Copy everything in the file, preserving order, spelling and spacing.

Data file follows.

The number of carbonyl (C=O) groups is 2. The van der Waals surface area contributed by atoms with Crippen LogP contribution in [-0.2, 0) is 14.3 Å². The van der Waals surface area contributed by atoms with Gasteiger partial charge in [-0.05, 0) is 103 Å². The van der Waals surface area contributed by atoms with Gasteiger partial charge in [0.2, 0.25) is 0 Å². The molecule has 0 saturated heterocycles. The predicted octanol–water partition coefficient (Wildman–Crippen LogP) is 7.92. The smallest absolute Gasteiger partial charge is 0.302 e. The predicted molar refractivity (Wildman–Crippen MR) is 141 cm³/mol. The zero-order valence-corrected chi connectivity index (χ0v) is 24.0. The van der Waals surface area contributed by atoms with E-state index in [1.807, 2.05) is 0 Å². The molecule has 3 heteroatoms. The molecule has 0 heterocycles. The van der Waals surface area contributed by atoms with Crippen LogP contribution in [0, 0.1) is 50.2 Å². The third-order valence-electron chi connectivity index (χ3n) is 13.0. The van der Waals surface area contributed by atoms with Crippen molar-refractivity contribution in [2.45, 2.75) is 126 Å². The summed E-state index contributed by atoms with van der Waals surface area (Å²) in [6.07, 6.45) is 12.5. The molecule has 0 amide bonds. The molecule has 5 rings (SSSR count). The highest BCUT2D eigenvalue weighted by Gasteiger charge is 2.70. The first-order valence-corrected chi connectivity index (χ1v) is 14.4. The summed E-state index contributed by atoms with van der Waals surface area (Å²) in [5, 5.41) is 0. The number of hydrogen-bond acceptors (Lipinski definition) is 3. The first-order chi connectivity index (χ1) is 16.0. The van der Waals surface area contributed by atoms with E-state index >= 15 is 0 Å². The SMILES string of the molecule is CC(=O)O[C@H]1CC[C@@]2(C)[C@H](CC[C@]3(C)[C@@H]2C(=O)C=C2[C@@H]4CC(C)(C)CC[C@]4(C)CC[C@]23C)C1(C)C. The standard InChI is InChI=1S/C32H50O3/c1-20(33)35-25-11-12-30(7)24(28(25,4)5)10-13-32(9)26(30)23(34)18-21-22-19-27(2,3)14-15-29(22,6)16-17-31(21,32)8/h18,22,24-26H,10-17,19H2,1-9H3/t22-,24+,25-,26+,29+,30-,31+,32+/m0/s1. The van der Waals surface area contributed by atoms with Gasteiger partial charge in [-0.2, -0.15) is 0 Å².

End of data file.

The number of carbonyl (C=O) groups is 2. The van der Waals surface area contributed by atoms with Crippen LogP contribution in [-0.2, 0) is 14.3 Å². The van der Waals surface area contributed by atoms with Gasteiger partial charge in [-0.05, 0) is 103 Å². The van der Waals surface area contributed by atoms with Gasteiger partial charge in [0.2, 0.25) is 0 Å². The molecule has 0 saturated heterocycles. The predicted octanol–water partition coefficient (Wildman–Crippen LogP) is 7.92. The smallest absolute Gasteiger partial charge is 0.302 e. The predicted molar refractivity (Wildman–Crippen MR) is 141 cm³/mol. The zero-order valence-corrected chi connectivity index (χ0v) is 24.0. The van der Waals surface area contributed by atoms with E-state index in [1.807, 2.05) is 0 Å². The molecule has 3 heteroatoms. The molecule has 0 heterocycles. The van der Waals surface area contributed by atoms with Crippen LogP contribution in [0, 0.1) is 50.2 Å². The third-order valence-electron chi connectivity index (χ3n) is 13.0. The van der Waals surface area contributed by atoms with Crippen molar-refractivity contribution in [2.45, 2.75) is 126 Å². The summed E-state index contributed by atoms with van der Waals surface area (Å²) in [6.07, 6.45) is 12.5. The molecule has 0 amide bonds. The molecule has 5 rings (SSSR count). The highest BCUT2D eigenvalue weighted by Gasteiger charge is 2.70. The first-order valence-corrected chi connectivity index (χ1v) is 14.4. The summed E-state index contributed by atoms with van der Waals surface area (Å²) in [5, 5.41) is 0. The number of hydrogen-bond acceptors (Lipinski definition) is 3. The first-order chi connectivity index (χ1) is 16.0. The van der Waals surface area contributed by atoms with E-state index >= 15 is 0 Å². The SMILES string of the molecule is CC(=O)O[C@H]1CC[C@@]2(C)[C@H](CC[C@]3(C)[C@@H]2C(=O)C=C2[C@@H]4CC(C)(C)CC[C@]4(C)CC[C@]23C)C1(C)C. The standard InChI is InChI=1S/C32H50O3/c1-20(33)35-25-11-12-30(7)24(28(25,4)5)10-13-32(9)26(30)23(34)18-21-22-19-27(2,3)14-15-29(22,6)16-17-31(21,32)8/h18,22,24-26H,10-17,19H2,1-9H3/t22-,24+,25-,26+,29+,30-,31+,32+/m0/s1. The van der Waals surface area contributed by atoms with Gasteiger partial charge in [-0.2, -0.15) is 0 Å².